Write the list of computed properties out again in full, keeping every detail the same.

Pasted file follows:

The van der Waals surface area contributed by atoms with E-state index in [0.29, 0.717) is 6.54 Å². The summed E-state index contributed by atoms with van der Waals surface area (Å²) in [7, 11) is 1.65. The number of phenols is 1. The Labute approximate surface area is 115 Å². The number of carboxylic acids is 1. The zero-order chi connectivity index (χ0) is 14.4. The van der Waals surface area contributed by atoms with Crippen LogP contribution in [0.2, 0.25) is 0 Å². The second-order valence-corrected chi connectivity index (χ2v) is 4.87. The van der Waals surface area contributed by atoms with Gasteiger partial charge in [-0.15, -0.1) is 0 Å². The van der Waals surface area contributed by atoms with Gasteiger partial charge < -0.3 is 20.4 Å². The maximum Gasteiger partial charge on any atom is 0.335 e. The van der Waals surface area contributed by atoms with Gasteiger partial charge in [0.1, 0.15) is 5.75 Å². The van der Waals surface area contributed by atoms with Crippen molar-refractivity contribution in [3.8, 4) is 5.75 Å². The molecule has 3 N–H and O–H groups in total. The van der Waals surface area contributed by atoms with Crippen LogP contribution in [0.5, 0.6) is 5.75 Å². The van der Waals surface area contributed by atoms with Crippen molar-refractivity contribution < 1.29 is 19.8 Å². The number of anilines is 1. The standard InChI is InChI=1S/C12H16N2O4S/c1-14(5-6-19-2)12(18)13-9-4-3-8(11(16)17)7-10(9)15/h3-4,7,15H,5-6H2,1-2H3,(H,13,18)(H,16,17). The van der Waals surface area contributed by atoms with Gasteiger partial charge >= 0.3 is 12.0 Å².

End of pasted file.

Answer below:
The van der Waals surface area contributed by atoms with E-state index in [0.29, 0.717) is 6.54 Å². The summed E-state index contributed by atoms with van der Waals surface area (Å²) in [7, 11) is 1.65. The number of phenols is 1. The Labute approximate surface area is 115 Å². The number of carboxylic acids is 1. The zero-order chi connectivity index (χ0) is 14.4. The van der Waals surface area contributed by atoms with Crippen LogP contribution in [0.2, 0.25) is 0 Å². The second-order valence-corrected chi connectivity index (χ2v) is 4.87. The van der Waals surface area contributed by atoms with Gasteiger partial charge in [-0.15, -0.1) is 0 Å². The van der Waals surface area contributed by atoms with Gasteiger partial charge < -0.3 is 20.4 Å². The maximum Gasteiger partial charge on any atom is 0.335 e. The van der Waals surface area contributed by atoms with Gasteiger partial charge in [0.1, 0.15) is 5.75 Å². The van der Waals surface area contributed by atoms with Crippen molar-refractivity contribution in [3.8, 4) is 5.75 Å². The molecule has 3 N–H and O–H groups in total. The van der Waals surface area contributed by atoms with Crippen LogP contribution in [0.5, 0.6) is 5.75 Å². The van der Waals surface area contributed by atoms with Crippen molar-refractivity contribution < 1.29 is 19.8 Å². The number of anilines is 1. The standard InChI is InChI=1S/C12H16N2O4S/c1-14(5-6-19-2)12(18)13-9-4-3-8(11(16)17)7-10(9)15/h3-4,7,15H,5-6H2,1-2H3,(H,13,18)(H,16,17). The van der Waals surface area contributed by atoms with Gasteiger partial charge >= 0.3 is 12.0 Å².